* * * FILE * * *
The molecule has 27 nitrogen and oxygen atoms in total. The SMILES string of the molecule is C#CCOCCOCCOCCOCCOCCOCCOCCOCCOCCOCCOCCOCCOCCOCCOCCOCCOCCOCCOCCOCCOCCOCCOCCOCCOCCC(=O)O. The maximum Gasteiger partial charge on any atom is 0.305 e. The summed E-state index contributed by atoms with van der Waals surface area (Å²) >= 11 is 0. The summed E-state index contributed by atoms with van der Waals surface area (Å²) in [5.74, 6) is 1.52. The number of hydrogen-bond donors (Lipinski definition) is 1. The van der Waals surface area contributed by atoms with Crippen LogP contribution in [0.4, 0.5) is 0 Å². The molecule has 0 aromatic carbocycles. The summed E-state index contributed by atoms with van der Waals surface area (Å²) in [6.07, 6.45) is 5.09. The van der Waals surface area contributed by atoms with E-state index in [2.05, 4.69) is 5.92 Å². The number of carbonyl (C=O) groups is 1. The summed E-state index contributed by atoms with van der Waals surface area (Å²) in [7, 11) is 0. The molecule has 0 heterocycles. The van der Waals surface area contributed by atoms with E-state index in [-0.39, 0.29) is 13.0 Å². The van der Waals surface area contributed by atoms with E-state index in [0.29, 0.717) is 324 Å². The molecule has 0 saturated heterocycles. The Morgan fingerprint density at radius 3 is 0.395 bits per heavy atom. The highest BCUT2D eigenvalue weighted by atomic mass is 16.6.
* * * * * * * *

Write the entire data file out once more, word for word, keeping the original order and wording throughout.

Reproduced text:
The molecule has 27 nitrogen and oxygen atoms in total. The SMILES string of the molecule is C#CCOCCOCCOCCOCCOCCOCCOCCOCCOCCOCCOCCOCCOCCOCCOCCOCCOCCOCCOCCOCCOCCOCCOCCOCCOCCC(=O)O. The maximum Gasteiger partial charge on any atom is 0.305 e. The summed E-state index contributed by atoms with van der Waals surface area (Å²) >= 11 is 0. The summed E-state index contributed by atoms with van der Waals surface area (Å²) in [5.74, 6) is 1.52. The number of hydrogen-bond donors (Lipinski definition) is 1. The van der Waals surface area contributed by atoms with Crippen LogP contribution in [0.4, 0.5) is 0 Å². The molecule has 0 aromatic carbocycles. The summed E-state index contributed by atoms with van der Waals surface area (Å²) in [6.07, 6.45) is 5.09. The van der Waals surface area contributed by atoms with E-state index in [2.05, 4.69) is 5.92 Å². The number of carbonyl (C=O) groups is 1. The summed E-state index contributed by atoms with van der Waals surface area (Å²) in [7, 11) is 0. The molecule has 0 heterocycles. The van der Waals surface area contributed by atoms with E-state index in [-0.39, 0.29) is 13.0 Å². The van der Waals surface area contributed by atoms with E-state index in [0.29, 0.717) is 324 Å². The molecule has 0 saturated heterocycles. The Morgan fingerprint density at radius 3 is 0.395 bits per heavy atom. The highest BCUT2D eigenvalue weighted by atomic mass is 16.6.